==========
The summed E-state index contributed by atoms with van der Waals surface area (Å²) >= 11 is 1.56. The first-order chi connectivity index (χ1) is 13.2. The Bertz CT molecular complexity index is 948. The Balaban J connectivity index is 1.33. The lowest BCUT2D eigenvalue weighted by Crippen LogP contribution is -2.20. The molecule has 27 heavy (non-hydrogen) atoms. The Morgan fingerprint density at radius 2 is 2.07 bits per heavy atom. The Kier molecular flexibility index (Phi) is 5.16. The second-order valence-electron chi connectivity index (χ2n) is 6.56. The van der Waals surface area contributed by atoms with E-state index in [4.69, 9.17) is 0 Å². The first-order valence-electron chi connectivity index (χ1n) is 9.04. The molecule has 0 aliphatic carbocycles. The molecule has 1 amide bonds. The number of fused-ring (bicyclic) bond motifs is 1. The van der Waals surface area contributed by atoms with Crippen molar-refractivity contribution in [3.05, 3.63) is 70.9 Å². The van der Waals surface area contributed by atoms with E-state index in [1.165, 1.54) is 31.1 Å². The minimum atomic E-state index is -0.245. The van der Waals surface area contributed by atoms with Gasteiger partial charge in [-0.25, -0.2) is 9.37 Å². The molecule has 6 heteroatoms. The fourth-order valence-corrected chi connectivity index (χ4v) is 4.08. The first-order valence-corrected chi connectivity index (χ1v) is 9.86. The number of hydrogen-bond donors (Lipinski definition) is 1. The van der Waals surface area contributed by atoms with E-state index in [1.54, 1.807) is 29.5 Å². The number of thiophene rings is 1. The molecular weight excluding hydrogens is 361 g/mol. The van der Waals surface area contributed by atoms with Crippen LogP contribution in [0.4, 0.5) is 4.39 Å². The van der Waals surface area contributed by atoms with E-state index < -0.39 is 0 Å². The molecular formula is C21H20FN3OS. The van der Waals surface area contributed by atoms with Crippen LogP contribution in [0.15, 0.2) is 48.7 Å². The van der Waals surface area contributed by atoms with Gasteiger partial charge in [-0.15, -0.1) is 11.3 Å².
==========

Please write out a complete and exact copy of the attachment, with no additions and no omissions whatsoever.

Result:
The summed E-state index contributed by atoms with van der Waals surface area (Å²) >= 11 is 1.56. The first-order chi connectivity index (χ1) is 13.2. The Bertz CT molecular complexity index is 948. The Balaban J connectivity index is 1.33. The lowest BCUT2D eigenvalue weighted by Crippen LogP contribution is -2.20. The molecule has 27 heavy (non-hydrogen) atoms. The Morgan fingerprint density at radius 2 is 2.07 bits per heavy atom. The Kier molecular flexibility index (Phi) is 5.16. The second-order valence-electron chi connectivity index (χ2n) is 6.56. The van der Waals surface area contributed by atoms with E-state index in [4.69, 9.17) is 0 Å². The first-order valence-electron chi connectivity index (χ1n) is 9.04. The molecule has 0 aliphatic carbocycles. The molecule has 1 amide bonds. The number of fused-ring (bicyclic) bond motifs is 1. The van der Waals surface area contributed by atoms with Crippen molar-refractivity contribution in [3.05, 3.63) is 70.9 Å². The van der Waals surface area contributed by atoms with E-state index in [1.165, 1.54) is 31.1 Å². The minimum atomic E-state index is -0.245. The van der Waals surface area contributed by atoms with Gasteiger partial charge in [-0.25, -0.2) is 9.37 Å². The molecule has 6 heteroatoms. The fourth-order valence-corrected chi connectivity index (χ4v) is 4.08. The first-order valence-corrected chi connectivity index (χ1v) is 9.86. The number of hydrogen-bond donors (Lipinski definition) is 1. The van der Waals surface area contributed by atoms with E-state index in [1.54, 1.807) is 29.5 Å². The number of thiophene rings is 1. The molecular weight excluding hydrogens is 361 g/mol. The van der Waals surface area contributed by atoms with Crippen LogP contribution in [0.4, 0.5) is 4.39 Å². The van der Waals surface area contributed by atoms with E-state index < -0.39 is 0 Å². The molecular formula is C21H20FN3OS. The van der Waals surface area contributed by atoms with Crippen LogP contribution in [0.15, 0.2) is 48.7 Å². The van der Waals surface area contributed by atoms with Gasteiger partial charge in [-0.15, -0.1) is 11.3 Å².